PRIM&R recently submitted comments in response to the Food and Drug Administration (FDA)’s draft guidance “Considerations for Inclusion of Adolescent Patients in Adult Oncology Clinical Trials,” which was published in the Federal Register on June 4, 2018.
We applaud the draft guidance’s recommendation that adolescent patients with cancer be enrolled in disease- and target- appropriate adult oncology research, provided certain conditions are met. Presently, adolescents with cancer need to wait for a pediatric trial to begin after a late-phase adult trial is completed, delaying access to what could be a potentially effective treatment. Such delays also slow down the pace of developing data about safe and effective treatments for adolescent cancer patients.
We urge the FDA to recommend that sponsor’s evaluation of the relevant safety data be provided in a format that the investigator can share with the IRB so they may make an informed decision as to whether offering adolescent subjects the opportunity to enroll in an adult oncology trial is ethical.
The guidance document currently recommends that when it comes to first-in-human or dose-escalation trials, initial adult pharmacokinetic and toxicity data must already be available before adolescents are enrolled in adult trials. Sponsors are instructed to consult with the relevant FDA review division about the type and amount of adult data that is necessary.
PRIM&R believes that once the FDA has determined that the requisite data exists for the research to safely begin, there are still a number of considerations for an investigator and an IRB to review before they decide it is appropriate to ask adolescents if they would like to enroll in an adult trial. An IRB’s access to the sponsor’s evaluation of the safety data will help it determine not only whether including adolescents in such research may benefit the intended population, but also whether the risks those potential subjects face is acceptable considering the alternative treatments currently available for the population.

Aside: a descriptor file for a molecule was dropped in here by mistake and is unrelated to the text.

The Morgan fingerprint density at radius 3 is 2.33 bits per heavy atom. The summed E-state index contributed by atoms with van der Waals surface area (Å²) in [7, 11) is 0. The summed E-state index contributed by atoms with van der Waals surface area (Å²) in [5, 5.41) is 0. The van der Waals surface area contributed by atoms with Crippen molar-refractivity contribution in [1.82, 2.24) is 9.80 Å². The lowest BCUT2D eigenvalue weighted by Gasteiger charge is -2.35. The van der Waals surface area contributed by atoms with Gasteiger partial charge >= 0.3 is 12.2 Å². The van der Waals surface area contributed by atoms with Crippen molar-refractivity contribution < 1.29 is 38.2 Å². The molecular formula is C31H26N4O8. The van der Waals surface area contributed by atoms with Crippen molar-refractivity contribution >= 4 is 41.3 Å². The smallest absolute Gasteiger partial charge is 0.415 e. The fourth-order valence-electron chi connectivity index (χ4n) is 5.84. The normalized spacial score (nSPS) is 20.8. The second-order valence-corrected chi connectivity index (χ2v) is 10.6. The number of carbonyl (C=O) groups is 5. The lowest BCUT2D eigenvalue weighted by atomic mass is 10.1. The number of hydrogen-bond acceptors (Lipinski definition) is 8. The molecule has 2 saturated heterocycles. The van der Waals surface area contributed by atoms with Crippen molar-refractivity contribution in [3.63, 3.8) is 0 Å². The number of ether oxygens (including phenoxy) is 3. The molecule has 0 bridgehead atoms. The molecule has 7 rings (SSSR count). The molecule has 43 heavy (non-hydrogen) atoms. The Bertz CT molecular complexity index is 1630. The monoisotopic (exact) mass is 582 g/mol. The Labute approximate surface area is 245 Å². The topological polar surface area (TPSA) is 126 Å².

We also suggest that the FDA include language in the draft guidance reminding readers that its recommendations are only meant to address the inclusion of adolescent patients in adult oncology trials and that they should not assume that the guidance’s considerations will necessarily be applicable in research pertaining to other diseases, especially without consulting the agency.
Ultimately, though, PRIM&R believes the guidance is yet another welcome signal from the FDA on their increasing commitment to improving clinical trial access for demographic groups who have historically been excluded. (For more, see PRIM&R’s Comments on FDA’s Draft Guidance on Enrolling Pregnant Women in Clinical Trials.)